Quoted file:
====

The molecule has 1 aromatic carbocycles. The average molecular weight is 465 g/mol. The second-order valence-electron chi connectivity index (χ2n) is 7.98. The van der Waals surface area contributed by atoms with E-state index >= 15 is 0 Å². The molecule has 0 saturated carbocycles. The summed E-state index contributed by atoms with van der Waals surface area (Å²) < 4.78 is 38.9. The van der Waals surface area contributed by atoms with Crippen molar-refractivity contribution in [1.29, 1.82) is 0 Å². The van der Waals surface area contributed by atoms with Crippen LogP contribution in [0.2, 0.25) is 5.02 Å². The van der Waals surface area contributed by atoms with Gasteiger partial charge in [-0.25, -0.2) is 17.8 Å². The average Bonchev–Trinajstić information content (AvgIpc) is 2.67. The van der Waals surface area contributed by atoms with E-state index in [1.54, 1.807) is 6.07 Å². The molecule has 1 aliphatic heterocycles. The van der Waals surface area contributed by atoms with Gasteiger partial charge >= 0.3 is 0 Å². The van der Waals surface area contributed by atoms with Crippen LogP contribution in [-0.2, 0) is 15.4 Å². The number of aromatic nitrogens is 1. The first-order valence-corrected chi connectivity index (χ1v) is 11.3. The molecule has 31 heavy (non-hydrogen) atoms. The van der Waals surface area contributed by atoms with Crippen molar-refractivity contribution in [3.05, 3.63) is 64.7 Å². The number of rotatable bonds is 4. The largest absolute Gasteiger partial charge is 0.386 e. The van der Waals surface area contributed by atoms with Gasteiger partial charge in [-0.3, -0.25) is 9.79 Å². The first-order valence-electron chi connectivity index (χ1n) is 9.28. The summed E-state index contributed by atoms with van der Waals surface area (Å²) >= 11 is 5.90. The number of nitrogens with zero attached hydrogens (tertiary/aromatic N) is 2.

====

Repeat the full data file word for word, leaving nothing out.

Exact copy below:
The molecule has 1 aromatic carbocycles. The average molecular weight is 465 g/mol. The second-order valence-electron chi connectivity index (χ2n) is 7.98. The van der Waals surface area contributed by atoms with E-state index >= 15 is 0 Å². The molecule has 0 saturated carbocycles. The summed E-state index contributed by atoms with van der Waals surface area (Å²) < 4.78 is 38.9. The van der Waals surface area contributed by atoms with Crippen molar-refractivity contribution in [1.29, 1.82) is 0 Å². The van der Waals surface area contributed by atoms with Crippen LogP contribution in [0.2, 0.25) is 5.02 Å². The van der Waals surface area contributed by atoms with Gasteiger partial charge in [-0.25, -0.2) is 17.8 Å². The average Bonchev–Trinajstić information content (AvgIpc) is 2.67. The van der Waals surface area contributed by atoms with E-state index in [1.54, 1.807) is 6.07 Å². The molecule has 1 aliphatic heterocycles. The van der Waals surface area contributed by atoms with Gasteiger partial charge >= 0.3 is 0 Å². The van der Waals surface area contributed by atoms with Crippen LogP contribution in [-0.2, 0) is 15.4 Å². The number of aromatic nitrogens is 1. The first-order valence-corrected chi connectivity index (χ1v) is 11.3. The molecule has 31 heavy (non-hydrogen) atoms. The van der Waals surface area contributed by atoms with Crippen molar-refractivity contribution in [3.05, 3.63) is 64.7 Å². The number of rotatable bonds is 4. The largest absolute Gasteiger partial charge is 0.386 e. The van der Waals surface area contributed by atoms with Gasteiger partial charge in [-0.3, -0.25) is 9.79 Å². The first-order valence-electron chi connectivity index (χ1n) is 9.28. The summed E-state index contributed by atoms with van der Waals surface area (Å²) >= 11 is 5.90. The number of nitrogens with zero attached hydrogens (tertiary/aromatic N) is 2.